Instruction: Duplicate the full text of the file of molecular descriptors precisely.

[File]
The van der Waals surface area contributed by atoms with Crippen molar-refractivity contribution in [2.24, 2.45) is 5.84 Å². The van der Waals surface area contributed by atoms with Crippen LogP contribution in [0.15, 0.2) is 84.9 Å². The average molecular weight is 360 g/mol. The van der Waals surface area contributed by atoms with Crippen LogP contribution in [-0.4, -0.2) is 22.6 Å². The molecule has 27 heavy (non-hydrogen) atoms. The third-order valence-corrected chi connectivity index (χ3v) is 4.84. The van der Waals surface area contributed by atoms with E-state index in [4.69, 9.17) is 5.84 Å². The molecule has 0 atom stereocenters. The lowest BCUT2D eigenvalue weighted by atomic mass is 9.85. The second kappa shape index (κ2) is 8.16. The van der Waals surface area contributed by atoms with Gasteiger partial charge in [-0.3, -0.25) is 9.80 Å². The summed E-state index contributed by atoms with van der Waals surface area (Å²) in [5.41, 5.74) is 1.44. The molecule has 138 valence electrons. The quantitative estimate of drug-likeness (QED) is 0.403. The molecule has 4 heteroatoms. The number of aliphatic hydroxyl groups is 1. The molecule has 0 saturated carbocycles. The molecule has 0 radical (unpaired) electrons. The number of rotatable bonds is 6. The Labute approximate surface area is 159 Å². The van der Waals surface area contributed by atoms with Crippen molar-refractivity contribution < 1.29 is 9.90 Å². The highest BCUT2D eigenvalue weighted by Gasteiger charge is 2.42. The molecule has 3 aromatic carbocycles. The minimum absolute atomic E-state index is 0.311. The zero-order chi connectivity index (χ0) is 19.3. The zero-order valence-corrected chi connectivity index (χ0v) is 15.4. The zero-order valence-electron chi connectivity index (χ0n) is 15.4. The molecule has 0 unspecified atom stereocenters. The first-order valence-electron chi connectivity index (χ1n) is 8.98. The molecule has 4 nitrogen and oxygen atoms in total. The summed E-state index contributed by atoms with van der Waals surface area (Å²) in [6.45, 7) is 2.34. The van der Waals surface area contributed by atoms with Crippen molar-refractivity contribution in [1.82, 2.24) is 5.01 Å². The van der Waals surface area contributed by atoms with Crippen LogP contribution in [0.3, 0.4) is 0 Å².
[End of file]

The van der Waals surface area contributed by atoms with Crippen molar-refractivity contribution in [2.24, 2.45) is 5.84 Å². The van der Waals surface area contributed by atoms with Crippen LogP contribution in [0.15, 0.2) is 84.9 Å². The average molecular weight is 360 g/mol. The van der Waals surface area contributed by atoms with Crippen LogP contribution in [-0.4, -0.2) is 22.6 Å². The molecule has 27 heavy (non-hydrogen) atoms. The third-order valence-corrected chi connectivity index (χ3v) is 4.84. The van der Waals surface area contributed by atoms with E-state index in [4.69, 9.17) is 5.84 Å². The molecule has 0 atom stereocenters. The lowest BCUT2D eigenvalue weighted by atomic mass is 9.85. The second kappa shape index (κ2) is 8.16. The van der Waals surface area contributed by atoms with Gasteiger partial charge in [-0.3, -0.25) is 9.80 Å². The summed E-state index contributed by atoms with van der Waals surface area (Å²) in [5.41, 5.74) is 1.44. The molecule has 138 valence electrons. The quantitative estimate of drug-likeness (QED) is 0.403. The molecule has 4 heteroatoms. The number of aliphatic hydroxyl groups is 1. The molecule has 0 saturated carbocycles. The molecule has 0 radical (unpaired) electrons. The number of rotatable bonds is 6. The Labute approximate surface area is 159 Å². The van der Waals surface area contributed by atoms with Crippen molar-refractivity contribution < 1.29 is 9.90 Å². The highest BCUT2D eigenvalue weighted by Gasteiger charge is 2.42. The molecule has 3 aromatic carbocycles. The minimum absolute atomic E-state index is 0.311. The zero-order chi connectivity index (χ0) is 19.3. The zero-order valence-corrected chi connectivity index (χ0v) is 15.4. The zero-order valence-electron chi connectivity index (χ0n) is 15.4. The molecule has 0 unspecified atom stereocenters. The first-order valence-electron chi connectivity index (χ1n) is 8.98. The molecule has 4 nitrogen and oxygen atoms in total. The summed E-state index contributed by atoms with van der Waals surface area (Å²) in [6.45, 7) is 2.34. The van der Waals surface area contributed by atoms with Crippen molar-refractivity contribution in [1.82, 2.24) is 5.01 Å². The van der Waals surface area contributed by atoms with Crippen LogP contribution in [0.3, 0.4) is 0 Å².